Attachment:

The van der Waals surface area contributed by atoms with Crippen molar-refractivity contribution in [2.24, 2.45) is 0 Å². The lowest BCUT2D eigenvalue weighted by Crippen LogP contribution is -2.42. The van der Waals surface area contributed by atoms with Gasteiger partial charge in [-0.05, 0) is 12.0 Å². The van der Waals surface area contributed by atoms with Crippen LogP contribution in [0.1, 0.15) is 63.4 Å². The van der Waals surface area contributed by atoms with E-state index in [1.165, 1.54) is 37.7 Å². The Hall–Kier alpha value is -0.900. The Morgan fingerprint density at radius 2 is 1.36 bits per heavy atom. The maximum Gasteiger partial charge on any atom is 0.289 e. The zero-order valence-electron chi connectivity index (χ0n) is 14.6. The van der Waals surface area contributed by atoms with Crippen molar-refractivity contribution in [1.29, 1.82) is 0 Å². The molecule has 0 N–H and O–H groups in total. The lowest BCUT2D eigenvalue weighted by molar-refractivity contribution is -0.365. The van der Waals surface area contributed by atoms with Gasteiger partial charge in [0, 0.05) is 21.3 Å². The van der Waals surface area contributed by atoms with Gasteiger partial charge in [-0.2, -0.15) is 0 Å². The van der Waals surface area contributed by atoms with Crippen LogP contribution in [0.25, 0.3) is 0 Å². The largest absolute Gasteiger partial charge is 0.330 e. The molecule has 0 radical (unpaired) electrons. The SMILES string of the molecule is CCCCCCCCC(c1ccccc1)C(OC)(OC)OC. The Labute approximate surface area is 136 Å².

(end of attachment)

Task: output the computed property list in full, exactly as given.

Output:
The van der Waals surface area contributed by atoms with Crippen molar-refractivity contribution in [2.24, 2.45) is 0 Å². The lowest BCUT2D eigenvalue weighted by Crippen LogP contribution is -2.42. The van der Waals surface area contributed by atoms with Gasteiger partial charge in [-0.05, 0) is 12.0 Å². The van der Waals surface area contributed by atoms with Crippen LogP contribution in [0.1, 0.15) is 63.4 Å². The van der Waals surface area contributed by atoms with E-state index in [1.165, 1.54) is 37.7 Å². The Hall–Kier alpha value is -0.900. The Morgan fingerprint density at radius 2 is 1.36 bits per heavy atom. The maximum Gasteiger partial charge on any atom is 0.289 e. The zero-order valence-electron chi connectivity index (χ0n) is 14.6. The van der Waals surface area contributed by atoms with Crippen molar-refractivity contribution in [1.29, 1.82) is 0 Å². The molecule has 0 N–H and O–H groups in total. The lowest BCUT2D eigenvalue weighted by molar-refractivity contribution is -0.365. The van der Waals surface area contributed by atoms with Gasteiger partial charge in [0, 0.05) is 21.3 Å². The van der Waals surface area contributed by atoms with Gasteiger partial charge in [-0.2, -0.15) is 0 Å². The van der Waals surface area contributed by atoms with Crippen LogP contribution in [0.25, 0.3) is 0 Å². The largest absolute Gasteiger partial charge is 0.330 e. The molecule has 0 radical (unpaired) electrons. The SMILES string of the molecule is CCCCCCCCC(c1ccccc1)C(OC)(OC)OC. The Labute approximate surface area is 136 Å².